December 6, 2016
For most students, the school day consists of English, math, science, social studies, and a few electives. For students taking Intern Mentor however, part of the school day takes place in an office.
Around 40 students are enrolled in the elective, most of whom are in Mrs. Burns’ 6th period. Depending on the day, students can either leave for their internship, or head home after 5th period. To meet the four hour per week requirement, some students go to their internship almost every day, while others only go once a week.
Over the course of the year, students also complete a research project on the topic of their choice in their field. Later in the year, their research culminates in a product for an authentic audience. Past products have included fundraisers, speeches, and papers published in scholarly journals.
“Working with students who are so driven and have already identified a sincere interest in such an early age, it’s impressive,” said Mrs. Burns.
Junior Angela Wei interns for Dr. Lili Barouch at the Johns Hopkins Cardiology Outpatient Center. She shadows Dr. Barouch at appointments and sits in on echocardiograms and pacemaker check-ups.
“Ever since middle school after learning about human anatomy and all the systems in the body, I took interest in the heart and the cardiovascular system.” said Wei. “I just find it so intricate and fascinating how so much is happening in every second to keep us alive and functioning.”
Through the program, students have face to face interactions with professionals in their chosen field, in order to test potential career paths.
“I definitely would be interested in studying cardiology down the line. I’m not sure right now what field of cardiology, whether I want to become a specialist in heart failure, a general cardiologist, a surgeon, etc,” continued Wei.
Although a significant portion of interns choose medicine and science, others pursue an internship in humanities or business.
Junior Michelle Lui’s mentor is Tracy Turner, who heads the Howard Tech Council at the Maryland Center for Entrepreneurship. At the small business incubator, Lui can develop her passion for economics in a professional setting. She assists a variety of companies, including MOS Creative and Vheda Health. Currently, she is researching laws pertaining to reimbursement of remote patient monitoring in different states for Vheda Health.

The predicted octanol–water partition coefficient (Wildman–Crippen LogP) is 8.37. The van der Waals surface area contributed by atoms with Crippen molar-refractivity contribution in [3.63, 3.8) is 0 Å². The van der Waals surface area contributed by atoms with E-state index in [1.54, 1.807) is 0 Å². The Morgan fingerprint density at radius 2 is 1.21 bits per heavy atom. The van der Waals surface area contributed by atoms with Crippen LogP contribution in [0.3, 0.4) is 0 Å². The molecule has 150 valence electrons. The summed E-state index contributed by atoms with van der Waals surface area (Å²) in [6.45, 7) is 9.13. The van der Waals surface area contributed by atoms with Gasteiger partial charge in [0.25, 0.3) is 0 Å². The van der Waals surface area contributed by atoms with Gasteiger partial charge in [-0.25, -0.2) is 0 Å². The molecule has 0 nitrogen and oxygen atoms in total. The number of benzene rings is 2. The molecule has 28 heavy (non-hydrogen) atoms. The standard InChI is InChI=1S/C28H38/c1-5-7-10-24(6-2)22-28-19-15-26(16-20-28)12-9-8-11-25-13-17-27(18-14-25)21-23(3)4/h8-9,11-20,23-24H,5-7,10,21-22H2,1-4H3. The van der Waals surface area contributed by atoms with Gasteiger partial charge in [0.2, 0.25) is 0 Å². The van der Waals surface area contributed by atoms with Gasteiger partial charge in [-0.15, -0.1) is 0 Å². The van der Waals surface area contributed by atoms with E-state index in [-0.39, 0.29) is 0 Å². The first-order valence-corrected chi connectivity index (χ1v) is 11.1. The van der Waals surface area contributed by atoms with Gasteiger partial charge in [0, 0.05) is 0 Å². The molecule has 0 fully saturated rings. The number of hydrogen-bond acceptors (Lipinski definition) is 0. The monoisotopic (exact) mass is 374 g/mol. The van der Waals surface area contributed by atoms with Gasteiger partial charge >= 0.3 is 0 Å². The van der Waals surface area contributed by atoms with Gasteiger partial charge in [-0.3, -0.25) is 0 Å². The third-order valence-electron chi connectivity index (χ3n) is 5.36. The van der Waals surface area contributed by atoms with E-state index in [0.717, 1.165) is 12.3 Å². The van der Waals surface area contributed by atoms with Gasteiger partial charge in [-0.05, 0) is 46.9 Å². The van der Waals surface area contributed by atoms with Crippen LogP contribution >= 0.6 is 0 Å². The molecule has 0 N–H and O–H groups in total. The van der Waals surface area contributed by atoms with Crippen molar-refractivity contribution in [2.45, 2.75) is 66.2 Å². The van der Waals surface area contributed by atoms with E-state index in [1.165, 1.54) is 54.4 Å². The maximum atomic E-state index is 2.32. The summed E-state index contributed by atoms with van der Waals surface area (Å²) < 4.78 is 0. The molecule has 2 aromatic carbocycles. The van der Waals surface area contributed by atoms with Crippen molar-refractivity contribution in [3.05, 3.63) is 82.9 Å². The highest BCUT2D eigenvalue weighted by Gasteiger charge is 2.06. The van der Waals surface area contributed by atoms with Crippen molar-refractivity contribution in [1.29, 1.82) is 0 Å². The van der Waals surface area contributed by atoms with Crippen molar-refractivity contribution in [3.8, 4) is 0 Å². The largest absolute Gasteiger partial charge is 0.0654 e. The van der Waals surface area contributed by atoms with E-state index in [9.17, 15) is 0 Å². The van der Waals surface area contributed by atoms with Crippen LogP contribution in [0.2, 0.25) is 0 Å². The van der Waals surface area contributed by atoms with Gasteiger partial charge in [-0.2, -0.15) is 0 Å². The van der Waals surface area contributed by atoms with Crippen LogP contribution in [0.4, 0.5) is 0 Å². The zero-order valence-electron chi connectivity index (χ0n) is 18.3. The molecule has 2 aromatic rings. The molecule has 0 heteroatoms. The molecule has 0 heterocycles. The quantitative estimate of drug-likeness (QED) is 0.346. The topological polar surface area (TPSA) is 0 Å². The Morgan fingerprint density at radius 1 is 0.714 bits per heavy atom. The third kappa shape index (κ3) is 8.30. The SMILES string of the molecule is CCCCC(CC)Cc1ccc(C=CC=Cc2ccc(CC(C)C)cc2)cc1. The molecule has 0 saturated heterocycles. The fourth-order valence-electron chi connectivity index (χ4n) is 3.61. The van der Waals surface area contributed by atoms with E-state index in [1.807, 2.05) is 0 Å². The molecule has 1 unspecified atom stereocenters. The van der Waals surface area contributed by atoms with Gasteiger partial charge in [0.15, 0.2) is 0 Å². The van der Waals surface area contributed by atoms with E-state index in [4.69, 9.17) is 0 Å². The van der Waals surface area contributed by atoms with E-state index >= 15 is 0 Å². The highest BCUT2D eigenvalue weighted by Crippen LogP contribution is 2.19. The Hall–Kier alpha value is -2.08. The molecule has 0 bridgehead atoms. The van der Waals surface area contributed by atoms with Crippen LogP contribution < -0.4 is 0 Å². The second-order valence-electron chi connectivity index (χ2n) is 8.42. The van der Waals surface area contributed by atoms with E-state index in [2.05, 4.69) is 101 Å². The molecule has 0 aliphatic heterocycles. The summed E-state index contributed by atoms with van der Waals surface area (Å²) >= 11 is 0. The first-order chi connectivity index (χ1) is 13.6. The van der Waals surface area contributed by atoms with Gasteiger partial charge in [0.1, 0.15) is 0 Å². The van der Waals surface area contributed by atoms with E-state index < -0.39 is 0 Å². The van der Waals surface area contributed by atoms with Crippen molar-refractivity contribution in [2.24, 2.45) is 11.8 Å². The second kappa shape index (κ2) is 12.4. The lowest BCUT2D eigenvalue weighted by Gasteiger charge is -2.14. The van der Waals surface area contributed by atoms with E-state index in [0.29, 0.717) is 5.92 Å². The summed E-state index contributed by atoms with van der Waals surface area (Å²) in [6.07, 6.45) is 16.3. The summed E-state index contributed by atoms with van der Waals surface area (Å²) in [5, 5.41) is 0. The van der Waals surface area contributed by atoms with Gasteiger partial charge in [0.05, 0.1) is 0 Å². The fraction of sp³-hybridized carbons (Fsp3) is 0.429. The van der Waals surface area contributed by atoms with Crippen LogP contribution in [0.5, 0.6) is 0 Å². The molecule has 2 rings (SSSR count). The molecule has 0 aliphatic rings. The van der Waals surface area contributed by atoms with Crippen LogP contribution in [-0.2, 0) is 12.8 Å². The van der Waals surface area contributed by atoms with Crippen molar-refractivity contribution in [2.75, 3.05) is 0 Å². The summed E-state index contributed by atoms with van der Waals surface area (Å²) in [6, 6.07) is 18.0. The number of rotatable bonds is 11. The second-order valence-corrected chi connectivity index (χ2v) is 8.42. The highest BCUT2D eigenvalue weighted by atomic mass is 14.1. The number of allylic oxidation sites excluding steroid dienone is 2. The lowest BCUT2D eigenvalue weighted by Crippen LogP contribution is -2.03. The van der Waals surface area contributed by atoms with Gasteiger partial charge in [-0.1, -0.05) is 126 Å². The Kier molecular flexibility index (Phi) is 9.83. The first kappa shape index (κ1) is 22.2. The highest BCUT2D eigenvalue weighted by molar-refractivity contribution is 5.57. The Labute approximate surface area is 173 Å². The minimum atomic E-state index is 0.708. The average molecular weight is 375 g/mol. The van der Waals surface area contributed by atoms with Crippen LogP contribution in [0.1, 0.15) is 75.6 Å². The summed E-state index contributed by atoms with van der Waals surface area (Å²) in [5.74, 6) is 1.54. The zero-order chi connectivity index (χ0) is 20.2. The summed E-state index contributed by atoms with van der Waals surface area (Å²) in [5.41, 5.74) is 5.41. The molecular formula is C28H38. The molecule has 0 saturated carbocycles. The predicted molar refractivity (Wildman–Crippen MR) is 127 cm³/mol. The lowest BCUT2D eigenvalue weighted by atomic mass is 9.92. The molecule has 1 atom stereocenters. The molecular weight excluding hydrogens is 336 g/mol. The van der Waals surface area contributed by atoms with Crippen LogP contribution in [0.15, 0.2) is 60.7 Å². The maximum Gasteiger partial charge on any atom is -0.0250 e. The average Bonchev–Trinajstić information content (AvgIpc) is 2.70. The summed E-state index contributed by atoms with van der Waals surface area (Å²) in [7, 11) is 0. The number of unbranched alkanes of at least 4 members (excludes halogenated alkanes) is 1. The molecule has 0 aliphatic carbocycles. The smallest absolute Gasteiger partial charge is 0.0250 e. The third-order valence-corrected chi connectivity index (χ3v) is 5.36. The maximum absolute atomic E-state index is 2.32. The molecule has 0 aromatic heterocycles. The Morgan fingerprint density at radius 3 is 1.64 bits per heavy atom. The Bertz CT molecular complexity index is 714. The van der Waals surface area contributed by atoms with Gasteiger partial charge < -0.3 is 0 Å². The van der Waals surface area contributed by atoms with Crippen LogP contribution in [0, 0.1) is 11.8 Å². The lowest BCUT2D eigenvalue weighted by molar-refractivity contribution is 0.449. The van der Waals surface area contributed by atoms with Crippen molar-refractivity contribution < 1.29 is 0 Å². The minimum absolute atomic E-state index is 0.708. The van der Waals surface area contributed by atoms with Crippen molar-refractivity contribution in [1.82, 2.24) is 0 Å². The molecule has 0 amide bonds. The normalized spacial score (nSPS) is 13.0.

Much of the benefits of an internship, whether in high school or college, come from networking. Lui recalls a time where she met Allan Kittleman at a meeting.
“As we were talking, he found out that I attend Atholton and he high fived me. Afterwards, he said that if I ever needed assistance with anything, I should contact him directly. It was pretty cool connecting and having a conversation with an official.”
Interns often enjoy interactions with their mentor’s colleagues, coworkers, and others in the workplace. Angela Wei enjoys working with the patients at the clinic.
“The coolest thing that has happened at my internship is one time I met this 90 something year old woman who was previously a runner and held two records for the senior olympics in track. She was extremely vibrant for her age and was complaining about how the day after getting a major surgery, the doctors would not her drive herself to Florida despite her insistence that she felt fine. Overall, I just love interacting with old people, they’re great.”
However, the class does not come without its obstacles. It’s sometimes difficult to orchestrate scheduling when interns also have club meetings and sports after school.
“Being that Dr. Barouch only works Tuesday through Friday and I have practice after school everyday, it is extremely challenging to fit 4 hours in every week.” Wei said.
Lui agrees “Since I can’t drive, I’m dependent on my dad’s work schedule. It’s definitely a struggle sometimes having to work 3 or 4 hours at a time after a long day at school, then coming home to complete my homework.”
Most interns are seniors, although a handful of juniors take the class. During the application process, seniors and those who have taken Independent Research with Mrs. Burns are given priority.
“Students who have a very strong interest in a particular field and want to gain practical experience should definitely consider [taking] intern mentor,” said Mrs. Burns. “I think students often romanticize what they think a certain field might be like. Gaining that real world experience is valuable, particularly in high school, before they have to choose a college major.”
As Common Core’s push for college and career readiness becomes more integrated in curriculum, students and educators alike are putting an increasing emphasis on real world applications. Whether in the operating room or the boardroom, students interested in a certain field can always find a workplace that suits them.